There's no question that this is a masterfully-made comic, even though it wasn't ultimately satisfying for me as a reader.
Elements: sci-fi, tesla, hard-hitting main character
Unfortunately, due to RASL's interactions with prostitutes and other unsavory characters, this is a novel I can only recommend to my peers and will need to be kept safe from my young kids' innocent eyes.
Most of the multiple-world works that I've read or watched present the worlds as an intrinsic and unexplained feature of the work's fictional universe. The Q Continuum of Star Trek: The Next Generation, for example, is an extradimensional plane of existence whose powerful, intelligent, and immortal inhabitants, the Q, can jump into our mundane plane to cause mischief. I've tried in vain to find a physical description of the Q Continuum.
But there are exceptions to the take-it-or-leave-it approach. In Ian McDonald's 2007 novel Brasyl, Hugh Everett's many-worlds interpretation of quantum mechanics is not just an imaginative theory to account for the physically awkward notion of collapsing wave functions; it's also a description of how the world works.
Jeff Smith's comic-book series RASL goes further in exploring the physical basis of multiple worlds. Originally published in 15 black-and-white issues from February 2008 through August 2012, RASL was reissued this month in a single hardbound full-color volume. I read it in one sitting over Labor Day with much pleasure.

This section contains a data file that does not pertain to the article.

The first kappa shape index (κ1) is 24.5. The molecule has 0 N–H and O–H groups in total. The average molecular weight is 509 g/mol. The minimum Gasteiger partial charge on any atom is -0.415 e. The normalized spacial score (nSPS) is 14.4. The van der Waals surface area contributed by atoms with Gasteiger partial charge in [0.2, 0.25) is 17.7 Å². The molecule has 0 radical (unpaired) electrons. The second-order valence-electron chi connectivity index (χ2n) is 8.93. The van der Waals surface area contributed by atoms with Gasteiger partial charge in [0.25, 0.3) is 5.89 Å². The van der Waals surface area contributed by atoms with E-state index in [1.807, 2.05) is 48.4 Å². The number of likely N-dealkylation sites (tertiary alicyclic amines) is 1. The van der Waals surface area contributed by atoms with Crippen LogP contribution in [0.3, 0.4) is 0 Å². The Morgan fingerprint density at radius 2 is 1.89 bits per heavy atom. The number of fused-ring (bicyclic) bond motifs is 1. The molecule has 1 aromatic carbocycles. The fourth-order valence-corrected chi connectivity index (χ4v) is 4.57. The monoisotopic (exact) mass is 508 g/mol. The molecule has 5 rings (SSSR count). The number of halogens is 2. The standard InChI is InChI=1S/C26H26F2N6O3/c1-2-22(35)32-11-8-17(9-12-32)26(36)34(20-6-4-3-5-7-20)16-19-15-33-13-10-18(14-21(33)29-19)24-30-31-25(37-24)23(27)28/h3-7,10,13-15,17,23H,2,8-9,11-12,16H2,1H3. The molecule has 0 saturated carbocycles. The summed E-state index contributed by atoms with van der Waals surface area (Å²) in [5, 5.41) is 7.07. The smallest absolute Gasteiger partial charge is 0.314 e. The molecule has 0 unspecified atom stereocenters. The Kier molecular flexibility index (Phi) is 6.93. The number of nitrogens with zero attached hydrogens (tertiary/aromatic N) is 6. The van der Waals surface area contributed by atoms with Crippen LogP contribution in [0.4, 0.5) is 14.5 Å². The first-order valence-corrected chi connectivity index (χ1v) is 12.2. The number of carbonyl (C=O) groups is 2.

Like McDonald, Smith makes use of a speculative theory, in his case a unified field theory that the elderly Nikola Tesla claimed in 1937 to have completed. RASL`s main character, a researcher named Robert Johnson who later assumes the name RASL, gains access to Tesla's lost notebooks. In one of them, he finds the unpublished theory expounded in full.
In flashbacks, the reader learns that Johnson and his childhood friend and fellow researcher Miles Riley worked together for the US government on two military projects that exploit another of Tesla's theories: That electrical energy pervades the space between atoms. One project, called the St. George Array, is designed to extract the energy and use it as an antiballistic missile shield. The other, the T-suit, is a teleportation device for individual soldiers.
Johnson doesn't need Tesla's unified field theory to see that testing the St. George Array could result in a deadly, destructive disaster. And he perfects the T-suit by incorporating ideas that Albert Einstein described in the 1928 paper "New possibility for a unified field theory of gravitation and electricity." But Tesla's unified theory helps Johnson understand what the T-suit does: Transport its operator between parallel universes.
Johnson (as RASL) outlines Tesla's theory to a mysterious young girl and her companion after she draws a Venn-like diagram that also appears in Tesla's notebook:
"The 3-D world is created and powered by the interactions of the higher-dimensional clouds. [Tesla] wrote beneath it. 'All energy comes from outer dimensions and is pervasive throughout.'
"That overlaps with current string theory. Anywhere these clouds--or membranes--collide will create a new universe. Tesla discovered parallel universes.